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Remote Sensing: Oceans

Professor James Carton is leading research efforts on oceanographic use of remote sensing data. Observing the changing climate of the ocean presents a daunting observational challenge. One of the most exciting developments in climate research in recent years has been the introduction of satellite remote sensing observations to ocean studies. The ocean is a conducting medium and thus electromagnetic sensors are constrained to observe surface properties including: infrared and microwave emission (sea surface temperature), laser and microwave ranging (sea level), microwave reflectance (wave heights and surface wind stress), and brighness in the visible bands (phytoplankton concentration). Some of these surface observations allow us to infer subsurface properties of the ocean. For example, in the tropics, increases in sea level coincide with a deepening of the warm upper layer of the ocean (a 1cm rise roughly corresponds to a 2m deepening). In the very near future, satellite-based observations of time-dependent gravity will allow an additional direct measurement of the horizontal redistribution of mass. Scientists within the Department involved in research projects examining all of these data types include Drs. Carton,  Murtugudde, Wajsowicz, and Chepurin.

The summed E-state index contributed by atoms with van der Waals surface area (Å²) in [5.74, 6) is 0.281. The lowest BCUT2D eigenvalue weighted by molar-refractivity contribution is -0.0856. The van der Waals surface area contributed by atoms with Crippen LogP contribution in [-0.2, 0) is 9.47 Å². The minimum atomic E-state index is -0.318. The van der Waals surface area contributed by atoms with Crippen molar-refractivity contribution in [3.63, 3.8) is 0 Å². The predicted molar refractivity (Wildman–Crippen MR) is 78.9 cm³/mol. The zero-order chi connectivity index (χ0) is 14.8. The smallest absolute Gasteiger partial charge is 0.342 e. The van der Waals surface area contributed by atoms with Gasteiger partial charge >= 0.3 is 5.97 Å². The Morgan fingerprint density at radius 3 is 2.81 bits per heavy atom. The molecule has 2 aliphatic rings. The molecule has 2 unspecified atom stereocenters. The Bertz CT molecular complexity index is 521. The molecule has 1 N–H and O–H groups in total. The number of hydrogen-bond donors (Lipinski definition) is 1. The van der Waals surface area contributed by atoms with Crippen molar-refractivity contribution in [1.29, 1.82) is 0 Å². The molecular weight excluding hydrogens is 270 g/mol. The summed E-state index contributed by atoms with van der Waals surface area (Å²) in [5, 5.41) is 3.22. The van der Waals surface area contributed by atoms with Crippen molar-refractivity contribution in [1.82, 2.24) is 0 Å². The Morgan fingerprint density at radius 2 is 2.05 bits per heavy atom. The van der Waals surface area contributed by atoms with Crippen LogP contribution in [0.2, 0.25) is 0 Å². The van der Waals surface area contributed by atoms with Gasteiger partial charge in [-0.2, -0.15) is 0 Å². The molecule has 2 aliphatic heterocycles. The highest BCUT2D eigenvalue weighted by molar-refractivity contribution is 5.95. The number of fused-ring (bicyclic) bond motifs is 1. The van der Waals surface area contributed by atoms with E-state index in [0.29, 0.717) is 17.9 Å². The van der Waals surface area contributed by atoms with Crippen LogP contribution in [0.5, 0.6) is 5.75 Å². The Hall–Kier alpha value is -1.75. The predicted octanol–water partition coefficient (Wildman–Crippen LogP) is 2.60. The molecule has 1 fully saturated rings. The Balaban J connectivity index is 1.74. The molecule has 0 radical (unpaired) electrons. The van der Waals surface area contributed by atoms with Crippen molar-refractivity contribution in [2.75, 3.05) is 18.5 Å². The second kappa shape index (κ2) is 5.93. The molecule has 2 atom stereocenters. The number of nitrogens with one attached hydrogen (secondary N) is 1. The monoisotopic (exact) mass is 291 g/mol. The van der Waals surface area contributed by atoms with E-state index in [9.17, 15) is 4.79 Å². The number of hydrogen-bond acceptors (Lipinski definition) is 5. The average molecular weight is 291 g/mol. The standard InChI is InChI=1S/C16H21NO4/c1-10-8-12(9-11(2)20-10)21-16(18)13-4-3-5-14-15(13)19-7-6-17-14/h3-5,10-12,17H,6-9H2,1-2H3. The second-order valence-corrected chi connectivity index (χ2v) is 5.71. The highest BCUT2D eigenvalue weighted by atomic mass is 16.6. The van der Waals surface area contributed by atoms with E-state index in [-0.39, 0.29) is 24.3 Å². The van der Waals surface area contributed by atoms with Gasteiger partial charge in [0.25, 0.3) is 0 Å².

Professor Antonio Busalacchi, Director of ESSIC, is leading research on climate variability and the role of tropical ocean circulation in the coupled climate system.  Climatic events such as the El Niño/Southern Oscillation (ENSO) disrupt the normal seasonal cycle, hand demonstrate that climate can vary dramatically from year to year and significantly affect society. Over the past two decades, research has demonstrated that ENSO is an intrinsic oscillation of the coupled ocean-atmosphere system.  Therefore, there is a   need for better understanding of the coupled climate system, its natural variability,  and predicting the physical processes responsible for climate variability and predictability on seasonal, interannual, decadal, and centennial time scales. Key components of his research  focusing on the role of the coupled ocean and atmosphere within the overall climate system (with emphasis on ocean variability) on seasonal to centennial time scales. Selected bibliography.

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Sea Surface Temperature (SST)  and sea level impact of the 97-98 ENSO.